Council Slices Budget, Staff Amid Hundreds of Protesters

Derry taxpayers can expect a reduction in their town tax rate of $1.21, after a sometimes-contentious Town Council meeting where a majority of the Councilors approved the cut.

The May 19 meeting brought more than 200 residents to protest proposed cuts, and they were stationed inside and outside the building. But four Councilors held the majority and prevailed in the decisions leading to the cut.

The approved budget for 2016 will be $40,207,176. It was achieved by some actions people saw coming, such as the closing of a fire station and laying off of emergency personnel, and some actions that even blindsided some Councilors, such as the elimination of the Human Resources Director position (See related stories this page).

The protests began before the 7:30 p.m. meeting, with supporters of public safety gathered outside the building to rally support (See related story page 9). There was standing room only in the Council chambers, with an ancillary room open and people spilling out into the hall.

Though Chairman Tom Cardon warned he would wield his gavel and noted that it was a business meeting with no public comment, several community members were escorted out by police, including a former Town Councilor. A former Councilor who is now a State Representative took himself out but said he’d be back – and on the ballot.

In December, alarmed by Derry’s high tax rate, the Council asked Town Administrator Galen Stearns to look at what a $2.50 reduction in the tax rate would mean. Stearns’ initial presentation was considered too drastic in its cuts, at one point eliminating 49 positions, so the Council asked him to come back with a $2 reduction. The final budget Stearns presented to the Council in April was a $1 reduction in the tax rate, to be achieved in part by not filling four vacant fire positions, trimming police overtime, returning the hydrant rental fee to water users, reducing Public Works overtime, and the most controversial item, using the Undesignated Fund Balance (UFB) to reduce taxes, appropriating $1,694,800 to fund the overlay, veterans exemption and reduce the tax rate.

Many community members, some Councilors and staff objected to the use of the UFB, pointing out that it was needed for emergencies and could not be easily made up.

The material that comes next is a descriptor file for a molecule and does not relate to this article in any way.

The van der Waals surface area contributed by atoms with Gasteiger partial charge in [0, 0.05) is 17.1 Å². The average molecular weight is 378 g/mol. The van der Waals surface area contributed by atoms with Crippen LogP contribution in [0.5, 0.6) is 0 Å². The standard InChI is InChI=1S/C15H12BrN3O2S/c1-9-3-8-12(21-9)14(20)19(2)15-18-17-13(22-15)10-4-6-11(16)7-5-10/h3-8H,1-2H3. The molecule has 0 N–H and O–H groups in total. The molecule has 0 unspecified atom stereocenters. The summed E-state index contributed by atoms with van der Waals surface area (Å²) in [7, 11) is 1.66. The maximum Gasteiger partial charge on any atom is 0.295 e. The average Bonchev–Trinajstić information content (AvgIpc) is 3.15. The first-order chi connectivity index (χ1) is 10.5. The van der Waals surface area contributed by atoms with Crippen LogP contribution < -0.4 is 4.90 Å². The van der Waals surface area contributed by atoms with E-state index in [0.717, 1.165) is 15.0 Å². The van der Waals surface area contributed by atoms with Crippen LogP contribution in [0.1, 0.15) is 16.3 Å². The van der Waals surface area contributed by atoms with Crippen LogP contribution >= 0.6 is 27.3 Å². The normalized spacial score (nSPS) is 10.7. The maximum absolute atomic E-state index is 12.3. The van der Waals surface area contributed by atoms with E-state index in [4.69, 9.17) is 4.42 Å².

Cardon’s first act last week was to make a motion to decrease the amount to be taken from the UFB. He proposed using $694,800 to reduce taxes and take care of the veterans and overlay, leaving $1 million in the UFB.

Councilor Joshua Bourdon proposed an amendment to put all the money back in the UFB. “Using hypothetical funds for operating budget purposes and to provide tax relief is a mistake,” Bourdon said. “I would only be in favor of this if it were for an investment. This is kicking the can down the road.”

Bourdon said he didn’t want the next Council to have to “deal with this mess.”
New Councilor Richard Tripp also had a problem with using the UFB, noting that it “artificially reduces taxes.”

The Council asked Chief Financial Officer Susan Hickey how the money would be made up, and Hickey said there were only two ways: unexpended appropriations and unanticipated revenues.

Bourdon made a motion to place all the money back into the UFB, which failed, 4-3. Cardon’s motion to put $1 million back in the UFB and use $694,800 for tax reduction passed, 6-1, with Bourdon the only dissenter.

Positions were cut from Police and Fire (see related stories pages 1 and 3).

In addition, Councilor Mark Osborne proposed cutting two positions from the Department of Public Works (DPW) for a savings of $192,000.

Bourdon objected, pointing to DPW head Mike Fowler’s record of efficiency. “I have reason to suspect,” Bourdon said, “that there are no ‘needless positions’ in Mike’s budget.” And after the winter Derry just saw, Bourdon said he was loathe to cut snowplowing personnel.